Celebrity Gossip by Jose Lambiet

Neil Rogers’ money woes

 Tuesday, October 11, 2011

Local radio legend Neil Rogers was running out of money when he died at 68 last Christmas Eve.

 

The former WQAM-560 AM curmudgeon is believed to have spent almost $3 million in the last 18 months of life, most of it on Christian Hernandez, a 21-year-old boytoy for whom he bought a $700,000 home in Toronto, according to court documents and two friends of Rogers.


“Neil used to love to take care of people,” said David Hine, Rogers’ friend of 25 years. “He used to tell me how he couldn’t say no to Christian. Even if there was no sex involved, he was infatuated with that boy.”

And then, Rogers reportedly hadn’t paid income taxes for several years before his death, and the IRS could become his estate’s biggest beneficiary.

“It’s fair to say that whatever’s left (about $500,000, according to probate records in Broward County) is going to the IRS,” said Fort Lauderdale lawyer Norman Kent, Rogers’ manager, agent and confidante. “Had he known that, the words coming out of Neil’s mouth wouldn’t have been printed in a family newspaper.”

Still, a legal battle over the scraps is brewing between Rogers’ friend in South Florida and Hernandez. Rogers had competing wills written within three weeks in November 2010. One splits assets between Hine, Hernandez and Jonathan Julian, Rogers’ longtime roommate in Plantation.

The other makes Hernandez Rogers’ sole beneficiary.

“Neil once made me change his will in favor of some guy on the same day he met him at the Sawgrass Mills Mall,” Kent said. “He made me change his will all the time.”

Baroness named in suit

Miami Beach socialite Baroness Beatrice Clancy, who married 86-year-old philanthropist Sanford Ziff six months after the death of his wife, allegedly talked an ailing ex-boyfriend into spending millions on her.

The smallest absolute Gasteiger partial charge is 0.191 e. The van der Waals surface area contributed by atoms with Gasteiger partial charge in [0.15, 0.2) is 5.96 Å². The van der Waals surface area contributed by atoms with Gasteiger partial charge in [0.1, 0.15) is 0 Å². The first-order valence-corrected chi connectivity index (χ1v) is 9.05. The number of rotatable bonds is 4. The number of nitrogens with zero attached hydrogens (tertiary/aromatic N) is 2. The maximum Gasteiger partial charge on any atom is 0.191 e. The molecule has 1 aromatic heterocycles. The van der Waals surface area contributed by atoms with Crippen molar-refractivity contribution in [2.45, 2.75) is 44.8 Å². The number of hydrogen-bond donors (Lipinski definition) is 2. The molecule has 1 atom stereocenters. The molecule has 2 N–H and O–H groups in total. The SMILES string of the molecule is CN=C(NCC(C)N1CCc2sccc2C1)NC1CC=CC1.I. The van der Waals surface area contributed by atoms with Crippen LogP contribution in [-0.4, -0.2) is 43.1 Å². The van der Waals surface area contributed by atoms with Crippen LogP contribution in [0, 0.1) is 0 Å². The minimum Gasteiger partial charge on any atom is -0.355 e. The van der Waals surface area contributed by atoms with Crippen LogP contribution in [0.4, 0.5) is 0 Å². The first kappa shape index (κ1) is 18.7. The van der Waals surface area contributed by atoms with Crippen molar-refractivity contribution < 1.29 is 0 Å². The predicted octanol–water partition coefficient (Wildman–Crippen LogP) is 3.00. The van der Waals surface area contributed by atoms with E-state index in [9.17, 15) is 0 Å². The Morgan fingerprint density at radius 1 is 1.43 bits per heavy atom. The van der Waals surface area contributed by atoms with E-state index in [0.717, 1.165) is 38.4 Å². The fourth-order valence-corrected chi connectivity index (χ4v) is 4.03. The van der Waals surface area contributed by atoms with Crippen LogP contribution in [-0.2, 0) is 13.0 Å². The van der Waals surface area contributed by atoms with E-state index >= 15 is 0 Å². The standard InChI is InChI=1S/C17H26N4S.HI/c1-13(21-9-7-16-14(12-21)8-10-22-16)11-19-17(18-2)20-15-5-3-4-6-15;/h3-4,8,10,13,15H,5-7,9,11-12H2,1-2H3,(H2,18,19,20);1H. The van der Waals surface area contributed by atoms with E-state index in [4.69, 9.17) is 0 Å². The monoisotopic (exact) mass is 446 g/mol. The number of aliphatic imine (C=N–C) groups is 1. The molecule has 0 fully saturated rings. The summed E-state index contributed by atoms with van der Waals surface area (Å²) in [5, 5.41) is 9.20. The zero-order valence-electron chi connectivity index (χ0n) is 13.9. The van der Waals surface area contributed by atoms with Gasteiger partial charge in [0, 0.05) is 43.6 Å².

At least, that’s what the representatives of the estate of deceased millionaire developer Bernard Schoninger claimed in the seven-year administration of his will, which has recently been settled, according to Miami-Dade County records.

“It was very a upsetting time,” said Jane Schoninger, the developer’s daughter, when asked about Clancy.

Clancy, 68, and Ziff made news last month when he admitted to mulling over changing his dead wife Dolores’ name into Beatrice’s on the Arsht Center’s Sanford and Dolores Ziff Ballet Opera House — angering Dolores’ children.

Meanwhile, the lawsuit in the Schoninger case paints a harsh picture of Clancy.

As Schoninger slowly died of lung cancer in 2003 at 90, Clancy “abused Schoninger’s trust … coerced him into conveying millions of dollars to her … with his credit cards, department-store charge cards and bank accounts,” the suit reads. A source close to the case said Clancy repaid the estate $350,000.

Guy Lewis, Clancy’s attorney, denied the allegations in his legal answer.

Clancy didn’t return calls. Said Ziff: “I don’t know anything about the lawsuit. But I know that my wife is the most generous, caring and giving person I ever met.”

AND FINALLY . . .

. . . Busy time for the administrative assistant of the Gulfstream School, a small private school near Boca Raton. Some of the eighth-grade girls in the school have figured out that the 77-year-old assistant, Joan Posey, is the grandmother of Tyler Posey, star of MTV’s new series, Teen Wolf. “I’ve got so many requests for autographs and photos that I’m trying to find a way to visit the school,” Posey said.


Jose Lambiet and The Miami Herald

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